Mechanistic studies on demineralization-remineralization play a critical role in investigating caries pathogenicity, testing effects of new caries prevention methods, and developing new caries-preventing products. Simulating the cariogenic challenges in the mouth, various demineralization-remineralization models have been used for cariology research. This review aimed to provide an overview of the common mechanistic studies on demineralization-remineralization for cariology research in recent literature. Most mechanistic studies were in vitro studies (n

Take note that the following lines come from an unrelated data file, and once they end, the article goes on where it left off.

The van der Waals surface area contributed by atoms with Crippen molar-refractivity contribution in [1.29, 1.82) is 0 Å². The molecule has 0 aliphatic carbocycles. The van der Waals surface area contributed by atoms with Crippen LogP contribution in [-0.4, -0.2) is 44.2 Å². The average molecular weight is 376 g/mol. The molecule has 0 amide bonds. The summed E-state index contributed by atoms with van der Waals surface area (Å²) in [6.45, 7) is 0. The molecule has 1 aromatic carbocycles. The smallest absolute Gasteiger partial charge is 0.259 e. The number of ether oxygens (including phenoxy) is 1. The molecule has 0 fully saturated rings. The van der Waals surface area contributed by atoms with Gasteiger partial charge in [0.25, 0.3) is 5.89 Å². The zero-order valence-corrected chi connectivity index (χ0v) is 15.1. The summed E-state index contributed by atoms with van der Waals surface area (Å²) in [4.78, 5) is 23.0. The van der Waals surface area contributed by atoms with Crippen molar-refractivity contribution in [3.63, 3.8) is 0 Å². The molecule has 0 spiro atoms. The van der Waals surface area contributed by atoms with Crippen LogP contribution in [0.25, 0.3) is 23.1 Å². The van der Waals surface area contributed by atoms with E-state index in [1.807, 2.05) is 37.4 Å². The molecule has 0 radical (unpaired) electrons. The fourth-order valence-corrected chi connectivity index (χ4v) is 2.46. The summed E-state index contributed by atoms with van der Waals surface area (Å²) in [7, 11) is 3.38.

= 294, 84%) among the 350 cariology studies indexed in the Web of Science from 2014 to 2016. Among these in vitro studies, most studies (257/294, 87%) used chemical models that could be classified as simple mineralization models (159/257, 62%) or pH-cycling models (98/257, 38%). In vitro studies consumed less expense and time than in vivo studies. Furthermore, in vitro conditions were easier to control. However, they could hardly imitate the complex structures of oral cavities, the microbiological effect of oral biofilm, and the hydrodynamic instability of saliva. The advantages of chemical models included simplicity of the study, low cost, efficiency (time saving), reproducibility, and stability of experiments. However, the “caries” generated were not biological. Moreover, the chemical models were generally basic and could not mimic a carious lesion in the complex oral environment.
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